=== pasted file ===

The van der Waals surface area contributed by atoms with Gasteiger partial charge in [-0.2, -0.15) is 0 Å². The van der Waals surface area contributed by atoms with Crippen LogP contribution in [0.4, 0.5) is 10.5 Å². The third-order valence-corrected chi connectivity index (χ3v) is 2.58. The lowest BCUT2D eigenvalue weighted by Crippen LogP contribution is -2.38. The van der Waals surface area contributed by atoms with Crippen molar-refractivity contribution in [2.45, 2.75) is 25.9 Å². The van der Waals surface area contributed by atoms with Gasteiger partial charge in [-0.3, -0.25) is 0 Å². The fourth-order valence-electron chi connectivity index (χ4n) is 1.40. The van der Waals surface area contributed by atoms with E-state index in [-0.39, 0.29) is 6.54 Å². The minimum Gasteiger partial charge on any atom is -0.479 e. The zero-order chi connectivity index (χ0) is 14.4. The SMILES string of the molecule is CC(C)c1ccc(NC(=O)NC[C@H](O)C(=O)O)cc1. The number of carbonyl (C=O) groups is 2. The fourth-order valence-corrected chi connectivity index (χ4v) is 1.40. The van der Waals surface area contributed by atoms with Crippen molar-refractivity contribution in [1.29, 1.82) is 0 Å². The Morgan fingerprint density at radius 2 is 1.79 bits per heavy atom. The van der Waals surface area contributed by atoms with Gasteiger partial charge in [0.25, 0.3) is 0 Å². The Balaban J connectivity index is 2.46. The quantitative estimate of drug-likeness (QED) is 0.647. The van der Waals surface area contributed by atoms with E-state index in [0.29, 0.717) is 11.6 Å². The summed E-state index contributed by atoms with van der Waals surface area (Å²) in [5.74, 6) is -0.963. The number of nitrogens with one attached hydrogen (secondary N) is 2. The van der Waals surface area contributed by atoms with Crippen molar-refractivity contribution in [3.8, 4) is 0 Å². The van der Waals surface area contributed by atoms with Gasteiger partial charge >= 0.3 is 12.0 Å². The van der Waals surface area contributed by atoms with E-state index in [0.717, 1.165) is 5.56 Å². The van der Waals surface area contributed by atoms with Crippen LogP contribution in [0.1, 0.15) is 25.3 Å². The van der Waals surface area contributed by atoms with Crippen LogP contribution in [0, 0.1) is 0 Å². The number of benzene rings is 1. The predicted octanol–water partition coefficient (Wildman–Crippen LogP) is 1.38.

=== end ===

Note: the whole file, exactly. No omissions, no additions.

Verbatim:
The van der Waals surface area contributed by atoms with Gasteiger partial charge in [-0.2, -0.15) is 0 Å². The van der Waals surface area contributed by atoms with Crippen LogP contribution in [0.4, 0.5) is 10.5 Å². The third-order valence-corrected chi connectivity index (χ3v) is 2.58. The lowest BCUT2D eigenvalue weighted by Crippen LogP contribution is -2.38. The van der Waals surface area contributed by atoms with Crippen molar-refractivity contribution in [2.45, 2.75) is 25.9 Å². The van der Waals surface area contributed by atoms with Gasteiger partial charge in [-0.3, -0.25) is 0 Å². The fourth-order valence-electron chi connectivity index (χ4n) is 1.40. The van der Waals surface area contributed by atoms with E-state index in [-0.39, 0.29) is 6.54 Å². The minimum Gasteiger partial charge on any atom is -0.479 e. The zero-order chi connectivity index (χ0) is 14.4. The SMILES string of the molecule is CC(C)c1ccc(NC(=O)NC[C@H](O)C(=O)O)cc1. The number of carbonyl (C=O) groups is 2. The fourth-order valence-corrected chi connectivity index (χ4v) is 1.40. The van der Waals surface area contributed by atoms with Crippen molar-refractivity contribution in [1.29, 1.82) is 0 Å². The Morgan fingerprint density at radius 2 is 1.79 bits per heavy atom. The van der Waals surface area contributed by atoms with Gasteiger partial charge in [0.25, 0.3) is 0 Å². The Balaban J connectivity index is 2.46. The quantitative estimate of drug-likeness (QED) is 0.647. The van der Waals surface area contributed by atoms with E-state index in [0.29, 0.717) is 11.6 Å². The summed E-state index contributed by atoms with van der Waals surface area (Å²) in [5.74, 6) is -0.963. The number of nitrogens with one attached hydrogen (secondary N) is 2. The van der Waals surface area contributed by atoms with Crippen molar-refractivity contribution in [3.8, 4) is 0 Å². The van der Waals surface area contributed by atoms with Gasteiger partial charge >= 0.3 is 12.0 Å². The van der Waals surface area contributed by atoms with E-state index in [0.717, 1.165) is 5.56 Å². The van der Waals surface area contributed by atoms with Crippen LogP contribution in [0.1, 0.15) is 25.3 Å². The van der Waals surface area contributed by atoms with Crippen LogP contribution in [0, 0.1) is 0 Å². The number of benzene rings is 1. The predicted octanol–water partition coefficient (Wildman–Crippen LogP) is 1.38.